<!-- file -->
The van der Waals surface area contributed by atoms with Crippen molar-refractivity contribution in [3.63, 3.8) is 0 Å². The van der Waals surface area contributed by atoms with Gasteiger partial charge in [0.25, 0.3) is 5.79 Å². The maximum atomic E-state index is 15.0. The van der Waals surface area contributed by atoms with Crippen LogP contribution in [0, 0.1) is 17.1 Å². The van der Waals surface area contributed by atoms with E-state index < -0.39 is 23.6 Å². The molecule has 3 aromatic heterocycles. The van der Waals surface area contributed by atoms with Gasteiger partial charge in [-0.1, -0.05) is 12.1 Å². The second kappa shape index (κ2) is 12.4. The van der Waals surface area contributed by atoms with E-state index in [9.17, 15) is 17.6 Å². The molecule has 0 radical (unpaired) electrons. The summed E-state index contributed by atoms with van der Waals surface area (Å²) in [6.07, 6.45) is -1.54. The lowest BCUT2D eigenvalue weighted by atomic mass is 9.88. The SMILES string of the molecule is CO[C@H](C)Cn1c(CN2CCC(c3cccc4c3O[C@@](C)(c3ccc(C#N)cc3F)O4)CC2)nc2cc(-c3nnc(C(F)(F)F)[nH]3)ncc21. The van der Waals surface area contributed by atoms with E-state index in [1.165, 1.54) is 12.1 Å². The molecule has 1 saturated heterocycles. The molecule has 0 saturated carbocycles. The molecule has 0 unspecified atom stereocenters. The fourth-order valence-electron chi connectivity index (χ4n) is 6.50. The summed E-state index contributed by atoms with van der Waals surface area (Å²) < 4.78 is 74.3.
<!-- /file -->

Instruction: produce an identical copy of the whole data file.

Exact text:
The van der Waals surface area contributed by atoms with Crippen molar-refractivity contribution in [3.63, 3.8) is 0 Å². The van der Waals surface area contributed by atoms with Gasteiger partial charge in [0.25, 0.3) is 5.79 Å². The maximum atomic E-state index is 15.0. The van der Waals surface area contributed by atoms with Crippen LogP contribution in [0, 0.1) is 17.1 Å². The van der Waals surface area contributed by atoms with E-state index < -0.39 is 23.6 Å². The molecule has 3 aromatic heterocycles. The van der Waals surface area contributed by atoms with Gasteiger partial charge in [-0.1, -0.05) is 12.1 Å². The second kappa shape index (κ2) is 12.4. The van der Waals surface area contributed by atoms with E-state index in [9.17, 15) is 17.6 Å². The molecule has 0 radical (unpaired) electrons. The summed E-state index contributed by atoms with van der Waals surface area (Å²) in [6.07, 6.45) is -1.54. The lowest BCUT2D eigenvalue weighted by atomic mass is 9.88. The SMILES string of the molecule is CO[C@H](C)Cn1c(CN2CCC(c3cccc4c3O[C@@](C)(c3ccc(C#N)cc3F)O4)CC2)nc2cc(-c3nnc(C(F)(F)F)[nH]3)ncc21. The van der Waals surface area contributed by atoms with E-state index in [1.165, 1.54) is 12.1 Å². The molecule has 1 saturated heterocycles. The molecule has 0 saturated carbocycles. The molecule has 0 unspecified atom stereocenters. The fourth-order valence-electron chi connectivity index (χ4n) is 6.50. The summed E-state index contributed by atoms with van der Waals surface area (Å²) < 4.78 is 74.3.